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We the people ask the federal government to Take or explain a position on an issue or policy:

Vigorously support women's rights by fully engaging in efforts to ratify the 1972 Equal Rights Amendment (ERA).

Created by T.S. on January 11, 2013

There are currently 35 states that have ratified the ERA and legal analysis suggests we may need just three more states for women to have equal rights under our Constitution. We ask you to support our efforts nationwide, particularly in the states that have not yet ratified the ERA: Alabama, Arizona, Arkansas, Florida, Georgia, Illinois, Louisiana, Mississippi, Missouri, Nevada, N. Carolina, Oklahoma, S. Carolina, Utah, and Virginia. We also ask you to place your full support behind Congressional legislation to eliminate deadlines on the original 1972 ERA. It is time our Constitution protects the rights of women, and women need and deserve active participation in ERA advocacy from the White House.

Response to Petition

We Support the Equal Rights Amendment

Thank you very much for your petition about the Equal Rights Amendment; we completely agree that it's an important priority. Earlier in his career, President Obama cosponsored the Women's Equality Amendment when he served in the U.S. Senate and, as a State Senator in Illinois, he sponsored a joint resolution ratifying The Equal Rights Amendment. Over the past four and a half years, ensuring that every American has the chance to get ahead -- regardless of gender, race, faith, or sexual orientation -- has been at the center of President Obama's agenda.

Equal pay is key. In fact, the very first bill that President Obama signed into law was the Lilly Ledbetter Fair Pay Act, which extends the time period in which claimants can bring pay discrimination claims. He established the first White House Council on Women and Girls, whose members are charged with ensuring that federal agencies consider the interests of women and girls in their programs and policies. The President established a National Equal Pay Task Force, which is cracking down on violations of equal pay laws at a record rate, and he recently issued a presidential memorandum requiring federal employers to take concrete steps to address any gender pay gap in the federal workforce. The President also continues to advocate for the passage of the Paycheck Fairness Act, which would strengthen the Equal Pay Act by closing the wage gap, improving anti-retaliation prohibitions, and providing appropriate remedies for women subjected to discriminatory pay practices.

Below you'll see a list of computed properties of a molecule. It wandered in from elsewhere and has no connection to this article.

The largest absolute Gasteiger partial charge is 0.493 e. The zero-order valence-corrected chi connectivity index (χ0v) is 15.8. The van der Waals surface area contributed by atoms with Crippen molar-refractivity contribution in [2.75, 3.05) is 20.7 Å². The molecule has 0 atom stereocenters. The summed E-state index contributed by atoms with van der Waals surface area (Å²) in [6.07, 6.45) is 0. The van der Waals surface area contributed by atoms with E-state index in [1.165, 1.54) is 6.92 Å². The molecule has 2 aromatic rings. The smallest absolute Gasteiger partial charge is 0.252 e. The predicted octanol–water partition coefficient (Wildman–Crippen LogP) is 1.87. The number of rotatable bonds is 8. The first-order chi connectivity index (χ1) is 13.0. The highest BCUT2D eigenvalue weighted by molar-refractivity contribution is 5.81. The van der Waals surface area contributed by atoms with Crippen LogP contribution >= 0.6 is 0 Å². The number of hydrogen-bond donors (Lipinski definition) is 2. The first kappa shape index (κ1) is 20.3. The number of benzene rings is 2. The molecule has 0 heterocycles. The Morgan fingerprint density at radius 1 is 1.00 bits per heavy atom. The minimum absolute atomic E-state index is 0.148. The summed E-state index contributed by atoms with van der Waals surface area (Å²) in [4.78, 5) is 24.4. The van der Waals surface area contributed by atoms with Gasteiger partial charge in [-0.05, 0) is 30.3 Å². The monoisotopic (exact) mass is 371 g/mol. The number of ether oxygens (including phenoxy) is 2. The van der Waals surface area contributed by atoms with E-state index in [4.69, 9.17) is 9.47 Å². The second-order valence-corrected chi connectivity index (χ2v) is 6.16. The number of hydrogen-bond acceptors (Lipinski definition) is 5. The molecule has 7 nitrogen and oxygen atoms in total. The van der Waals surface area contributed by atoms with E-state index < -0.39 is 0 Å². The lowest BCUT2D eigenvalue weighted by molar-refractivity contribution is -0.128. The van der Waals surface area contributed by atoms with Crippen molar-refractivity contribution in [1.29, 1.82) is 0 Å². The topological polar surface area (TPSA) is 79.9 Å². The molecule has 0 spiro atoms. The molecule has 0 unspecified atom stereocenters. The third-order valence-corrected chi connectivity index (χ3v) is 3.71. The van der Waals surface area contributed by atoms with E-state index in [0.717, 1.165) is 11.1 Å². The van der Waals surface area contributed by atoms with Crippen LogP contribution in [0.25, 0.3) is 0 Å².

At the same time, equality isn't just about wages; it's about opportunity. That's why this administration has also been working to expand educational opportunities for women and girls in science, technology, engineering, and math (STEM) and increase the inclusion of women in the tech sector. Equality also means the right to live in safety, which is why the President recently signed a renewal and expansion of the Violence Against Women Act. It’s also why Obamacare requires insurers to cover potentially life-saving preventative care, and FDA-approved contraception, at no extra charge.

Still, we have a long way to go. Today, women on average are paid 77 cents for every dollar paid to men. In a nation founded on the understanding that all of us are created equal, that's not only unacceptable, it's also self-defeating. Women are the primary source of income in almost 40% of American households, and women make up over 40% of the workforce. Gender equality isn't just a moral issue, or a "women's issue." When women do well, our country does well. It matters for all of us.

We'll keep fighting to close the wage gap and ensure equality of rights under the law for all Americans. Thank you again.

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